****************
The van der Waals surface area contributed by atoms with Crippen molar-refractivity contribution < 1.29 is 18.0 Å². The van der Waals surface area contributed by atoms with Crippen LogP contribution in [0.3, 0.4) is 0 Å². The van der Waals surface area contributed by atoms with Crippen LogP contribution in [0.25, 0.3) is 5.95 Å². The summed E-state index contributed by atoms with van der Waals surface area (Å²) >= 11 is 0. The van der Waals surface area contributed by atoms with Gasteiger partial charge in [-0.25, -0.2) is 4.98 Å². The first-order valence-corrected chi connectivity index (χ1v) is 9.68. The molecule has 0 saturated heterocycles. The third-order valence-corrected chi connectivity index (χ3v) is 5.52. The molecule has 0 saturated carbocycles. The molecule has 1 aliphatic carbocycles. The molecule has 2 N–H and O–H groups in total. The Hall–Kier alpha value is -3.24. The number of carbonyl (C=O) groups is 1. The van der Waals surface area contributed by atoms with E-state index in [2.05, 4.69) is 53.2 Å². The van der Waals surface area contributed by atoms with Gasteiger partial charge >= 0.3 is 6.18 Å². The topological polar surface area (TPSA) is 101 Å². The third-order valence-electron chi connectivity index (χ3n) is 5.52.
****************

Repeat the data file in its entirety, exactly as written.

The van der Waals surface area contributed by atoms with Crippen molar-refractivity contribution < 1.29 is 18.0 Å². The van der Waals surface area contributed by atoms with Crippen LogP contribution in [0.3, 0.4) is 0 Å². The van der Waals surface area contributed by atoms with Crippen LogP contribution in [0.25, 0.3) is 5.95 Å². The summed E-state index contributed by atoms with van der Waals surface area (Å²) >= 11 is 0. The van der Waals surface area contributed by atoms with Gasteiger partial charge in [-0.25, -0.2) is 4.98 Å². The first-order valence-corrected chi connectivity index (χ1v) is 9.68. The molecule has 0 saturated heterocycles. The third-order valence-corrected chi connectivity index (χ3v) is 5.52. The molecule has 0 saturated carbocycles. The molecule has 1 aliphatic carbocycles. The molecule has 2 N–H and O–H groups in total. The Hall–Kier alpha value is -3.24. The number of carbonyl (C=O) groups is 1. The van der Waals surface area contributed by atoms with E-state index in [2.05, 4.69) is 53.2 Å². The van der Waals surface area contributed by atoms with Gasteiger partial charge >= 0.3 is 6.18 Å². The topological polar surface area (TPSA) is 101 Å². The third-order valence-electron chi connectivity index (χ3n) is 5.52.